Obama Avoids Washington's "Gotcha" Journalists in Favor of Local Press

President would rather answer questions about red chilies and pop music than Syria, critics allege.

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Barack Obama listens to members of the crowd during a last-minute stop in Des Moines before the Iowa caucus.

President Barack Obama held a rare news conference with White House reporters Monday, but it's unlikely to ease the growing tension between him and the correspondents who cover him full-time and have been complaining about lack of access.

That's because the news conference lasted only 20 minutes, in contrast to the traditional hour, and he only called on four reporters, leaving most of the press corps to stew in silence.

Before's Monday surprise appearance, during which he talked about a variety of topics including Afghanistan and the controversial comments about rape made by a Republican candidate Missouri Senate, Obama had failed to hold a full-fledged news conference in two months. But he had granted interviews to local news media and entertainment media outlets, a pattern that White House and campaign officals say won't change.

More of those local interviews were scheduled for Monday, when the president was to met with television anchors from Jacksonville, Florida; Norfolk, Virginia, and San Diego, Calfornia, and the Virginian-Pilot newswpaper, according to White House officials.

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This access has become a sore point among White House correspondents, who argue Obama doesn't give them their due by taking their questions with more regularity. Among those who have complained about lack of access are correspondents Chuck Todd of NBC and Jake Tapper of ABC.

But White House officials point out that communicating through the White House press corps is only one of many options that a president has to address the country's concerns. Noting that Obama campaigned extensively in Iowa last week, Stephanie Cutter, the president's deputy campaign manager, told CNN, "The president was talking to reporters in the ground in Iowa. Do you think that's less important than talking to somebody like you?" Cutter added: "Iowa is a critical state. We're going to spend our time talking to media all over the country."

She was asked if entertainment- and lifestyle-oriented media are more important than national news media, and Cutter said, "I don't think they're more important but I think that they're equally important. I think that's where a lot of Americans get the news."

As of Sunday, Obama this month had done 13 local TV interviews, 11 radio interviews, and five roundtable interviews with 15 journalists, according to Robert Gibbs, former White House press secretary for Obama and now one of his senior campaign advisers. Gibbs spoke to Fox News.

And Obama has told friends that the media "regulars" are preoccupied with insider trivia and playing "gotcha" to catch him in a mistake, so he is not eager to take their questions.

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White House officials have a point when they argue that Obama has held many more interviews than his predecessors, even if they are not with the most serious news organizations. He recently gave interviews to People Magazine, Entertainment Tonight, and a handful of other entertainment media including a comedy-oriented local radio show in Albuquerque, New Mexico. In July, he gave interviews to a total of 35 media outlets, an unusually high number, according to an analysis by CBS News's Mark Knoller.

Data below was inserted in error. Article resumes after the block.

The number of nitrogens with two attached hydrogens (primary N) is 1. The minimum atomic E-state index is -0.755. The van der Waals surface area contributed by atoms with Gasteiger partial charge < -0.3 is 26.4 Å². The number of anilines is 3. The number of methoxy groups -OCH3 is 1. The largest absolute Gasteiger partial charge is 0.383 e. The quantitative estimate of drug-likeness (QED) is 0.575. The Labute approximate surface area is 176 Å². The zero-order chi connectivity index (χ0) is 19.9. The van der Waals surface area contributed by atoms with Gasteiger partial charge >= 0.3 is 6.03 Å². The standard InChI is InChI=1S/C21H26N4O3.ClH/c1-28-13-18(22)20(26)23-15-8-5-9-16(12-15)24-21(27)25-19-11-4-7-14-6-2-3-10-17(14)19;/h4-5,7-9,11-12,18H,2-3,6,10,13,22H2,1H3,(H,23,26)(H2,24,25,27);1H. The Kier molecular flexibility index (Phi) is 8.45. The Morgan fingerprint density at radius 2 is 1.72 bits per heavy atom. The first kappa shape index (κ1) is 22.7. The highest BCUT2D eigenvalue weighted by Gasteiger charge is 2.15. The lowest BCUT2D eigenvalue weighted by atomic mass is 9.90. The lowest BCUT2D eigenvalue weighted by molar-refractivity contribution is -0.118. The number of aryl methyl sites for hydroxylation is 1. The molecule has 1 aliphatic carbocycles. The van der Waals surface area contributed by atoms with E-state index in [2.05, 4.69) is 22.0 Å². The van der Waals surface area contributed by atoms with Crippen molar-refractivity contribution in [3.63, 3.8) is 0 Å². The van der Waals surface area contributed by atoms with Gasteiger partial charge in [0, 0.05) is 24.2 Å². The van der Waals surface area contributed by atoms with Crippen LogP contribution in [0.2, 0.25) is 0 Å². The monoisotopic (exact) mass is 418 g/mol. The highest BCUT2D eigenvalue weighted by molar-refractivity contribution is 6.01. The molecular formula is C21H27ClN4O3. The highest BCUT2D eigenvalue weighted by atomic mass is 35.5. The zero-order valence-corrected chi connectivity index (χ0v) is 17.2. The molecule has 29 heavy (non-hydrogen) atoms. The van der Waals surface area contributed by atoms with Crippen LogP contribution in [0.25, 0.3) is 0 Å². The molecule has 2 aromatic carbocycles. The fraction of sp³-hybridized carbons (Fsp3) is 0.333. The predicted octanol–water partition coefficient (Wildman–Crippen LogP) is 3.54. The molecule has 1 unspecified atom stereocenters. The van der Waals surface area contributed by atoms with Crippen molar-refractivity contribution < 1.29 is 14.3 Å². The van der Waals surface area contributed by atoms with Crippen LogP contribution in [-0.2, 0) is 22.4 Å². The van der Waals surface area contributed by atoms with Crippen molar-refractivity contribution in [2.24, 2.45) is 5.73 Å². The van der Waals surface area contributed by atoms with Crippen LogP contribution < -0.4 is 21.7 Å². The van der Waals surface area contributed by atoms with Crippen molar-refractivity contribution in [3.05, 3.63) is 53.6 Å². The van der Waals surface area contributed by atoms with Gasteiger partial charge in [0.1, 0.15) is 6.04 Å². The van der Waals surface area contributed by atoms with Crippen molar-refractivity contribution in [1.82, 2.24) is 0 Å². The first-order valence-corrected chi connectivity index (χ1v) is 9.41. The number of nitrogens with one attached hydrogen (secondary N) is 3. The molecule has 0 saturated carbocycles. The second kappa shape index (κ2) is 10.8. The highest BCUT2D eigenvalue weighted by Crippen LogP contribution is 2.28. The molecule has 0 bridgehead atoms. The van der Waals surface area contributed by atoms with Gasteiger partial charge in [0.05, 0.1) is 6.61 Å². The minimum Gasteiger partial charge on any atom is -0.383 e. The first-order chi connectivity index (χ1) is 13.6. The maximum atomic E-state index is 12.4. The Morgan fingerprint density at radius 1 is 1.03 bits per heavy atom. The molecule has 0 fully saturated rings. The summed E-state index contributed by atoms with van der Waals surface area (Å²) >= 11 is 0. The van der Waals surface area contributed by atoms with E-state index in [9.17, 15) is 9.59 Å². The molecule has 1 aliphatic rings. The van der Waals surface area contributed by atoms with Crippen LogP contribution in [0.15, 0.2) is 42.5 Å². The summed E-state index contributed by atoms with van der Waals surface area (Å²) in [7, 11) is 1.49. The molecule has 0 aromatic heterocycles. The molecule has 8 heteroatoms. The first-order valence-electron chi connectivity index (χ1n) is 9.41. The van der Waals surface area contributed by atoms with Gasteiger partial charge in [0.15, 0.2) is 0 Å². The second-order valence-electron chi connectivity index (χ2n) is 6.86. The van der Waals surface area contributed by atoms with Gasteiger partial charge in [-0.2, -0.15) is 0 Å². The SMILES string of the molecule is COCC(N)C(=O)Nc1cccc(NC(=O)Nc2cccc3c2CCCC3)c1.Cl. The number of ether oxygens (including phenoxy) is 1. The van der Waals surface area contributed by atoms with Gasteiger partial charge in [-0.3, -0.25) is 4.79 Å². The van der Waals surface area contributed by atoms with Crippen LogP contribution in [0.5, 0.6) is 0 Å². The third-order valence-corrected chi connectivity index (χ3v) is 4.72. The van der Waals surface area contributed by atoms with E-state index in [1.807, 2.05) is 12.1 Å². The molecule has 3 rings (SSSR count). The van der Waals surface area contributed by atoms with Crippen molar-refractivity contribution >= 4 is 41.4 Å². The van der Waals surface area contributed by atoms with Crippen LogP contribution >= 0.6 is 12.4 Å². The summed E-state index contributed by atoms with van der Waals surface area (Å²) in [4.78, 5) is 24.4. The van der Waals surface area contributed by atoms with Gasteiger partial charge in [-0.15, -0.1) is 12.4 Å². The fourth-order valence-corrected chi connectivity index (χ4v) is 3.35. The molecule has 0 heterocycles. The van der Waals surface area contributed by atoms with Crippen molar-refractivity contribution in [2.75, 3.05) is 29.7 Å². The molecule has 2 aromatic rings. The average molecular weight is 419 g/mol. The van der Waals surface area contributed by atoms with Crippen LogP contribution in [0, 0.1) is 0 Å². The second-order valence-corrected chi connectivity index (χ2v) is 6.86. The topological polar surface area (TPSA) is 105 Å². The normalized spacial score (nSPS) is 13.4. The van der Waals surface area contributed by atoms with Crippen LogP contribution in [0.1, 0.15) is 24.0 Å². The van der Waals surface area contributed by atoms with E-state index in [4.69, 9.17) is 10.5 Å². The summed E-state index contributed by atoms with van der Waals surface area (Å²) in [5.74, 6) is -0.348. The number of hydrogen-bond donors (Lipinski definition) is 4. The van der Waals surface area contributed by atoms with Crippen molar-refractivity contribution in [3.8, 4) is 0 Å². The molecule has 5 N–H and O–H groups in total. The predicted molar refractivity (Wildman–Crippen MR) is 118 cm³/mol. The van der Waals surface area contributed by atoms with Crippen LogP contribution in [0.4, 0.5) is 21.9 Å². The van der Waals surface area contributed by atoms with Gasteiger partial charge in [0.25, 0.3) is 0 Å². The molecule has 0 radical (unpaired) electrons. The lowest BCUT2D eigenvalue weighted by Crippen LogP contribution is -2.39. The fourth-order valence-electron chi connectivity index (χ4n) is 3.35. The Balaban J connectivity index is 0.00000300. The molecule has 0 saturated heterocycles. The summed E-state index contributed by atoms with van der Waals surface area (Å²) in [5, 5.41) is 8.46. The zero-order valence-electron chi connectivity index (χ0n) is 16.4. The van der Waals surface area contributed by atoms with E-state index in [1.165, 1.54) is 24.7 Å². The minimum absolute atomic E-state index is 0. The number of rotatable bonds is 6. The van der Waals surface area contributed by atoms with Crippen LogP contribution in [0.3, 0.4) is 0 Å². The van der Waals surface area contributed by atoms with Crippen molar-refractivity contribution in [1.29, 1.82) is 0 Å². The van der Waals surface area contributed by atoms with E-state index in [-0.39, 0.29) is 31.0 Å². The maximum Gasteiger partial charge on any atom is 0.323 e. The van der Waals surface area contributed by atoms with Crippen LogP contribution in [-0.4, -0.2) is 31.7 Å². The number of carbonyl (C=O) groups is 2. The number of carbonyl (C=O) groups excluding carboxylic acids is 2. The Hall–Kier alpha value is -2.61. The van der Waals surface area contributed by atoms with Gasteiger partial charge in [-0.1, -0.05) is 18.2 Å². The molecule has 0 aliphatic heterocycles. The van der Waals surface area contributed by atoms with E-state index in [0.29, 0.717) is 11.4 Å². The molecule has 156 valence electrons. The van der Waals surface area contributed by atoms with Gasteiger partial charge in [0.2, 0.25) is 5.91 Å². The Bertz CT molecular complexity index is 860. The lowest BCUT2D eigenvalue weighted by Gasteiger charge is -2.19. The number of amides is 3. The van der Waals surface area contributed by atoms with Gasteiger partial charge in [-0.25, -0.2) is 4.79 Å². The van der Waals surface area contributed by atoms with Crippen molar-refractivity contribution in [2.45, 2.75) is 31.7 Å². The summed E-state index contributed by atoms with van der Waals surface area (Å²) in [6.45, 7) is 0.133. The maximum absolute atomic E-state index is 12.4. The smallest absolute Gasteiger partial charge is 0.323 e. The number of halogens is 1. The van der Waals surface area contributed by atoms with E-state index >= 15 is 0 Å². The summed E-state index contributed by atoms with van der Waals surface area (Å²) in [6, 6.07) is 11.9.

Hoping to stir the pot, the Republican National Committee has been needling the White House press corps over its lack of access. In an email to reporters, the RNC said, "Hey, White House press corps. This had got to burn." Then the RNC proceeded to list frivolous or light-hearted questions asked in recent interviews with entertainment outlets while, as the RNC pointed out, Obama "ducked" the White House regulars. Among those questions: "If you had a super power, what would it be?" "What's your favorite song to work out to?" "Red or green (chili)?" "What's your favorite New Mexican food?"

Obama last held a news conference, though a very limited one, with the White House press corps during the G20 summit in Chicago in June. His last formal White House news conference was March 6.

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More broadly, the reporters who regularly cover Republican presidential challenger Mitt Romney have also complained about lack of access to him.

Tensions between journalists and presidents or would-be presidents are as old as the country itself. As I pointed out in my book, Feeding the Beast: The White House Versus the Press, even George Washington got upset with coverage in the newspapers of his time. From the media side, I have heard many of these same complaints about access over the years as a White House correspondent and during my term as president of the White House Correspondents' Association.

It's true that the White House press corps is never satisfied with the level of access it gets. It always wants more, and flareups such as the current one between Obama and the correspondents are inevitable.

Ken Walsh covers the White House and politics for U.S. News. He writes the daily blog, "Ken Walsh's Washington," and is the author of "THe Presidency" column for the U.S. News Weekly. He can be reached at kwalsh@usnews.com and on Facebook and Twitter.

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  • UPDATE: 08/20/12: 5:42 p.m.: This story was updated to reflect the president's afternoon news conference.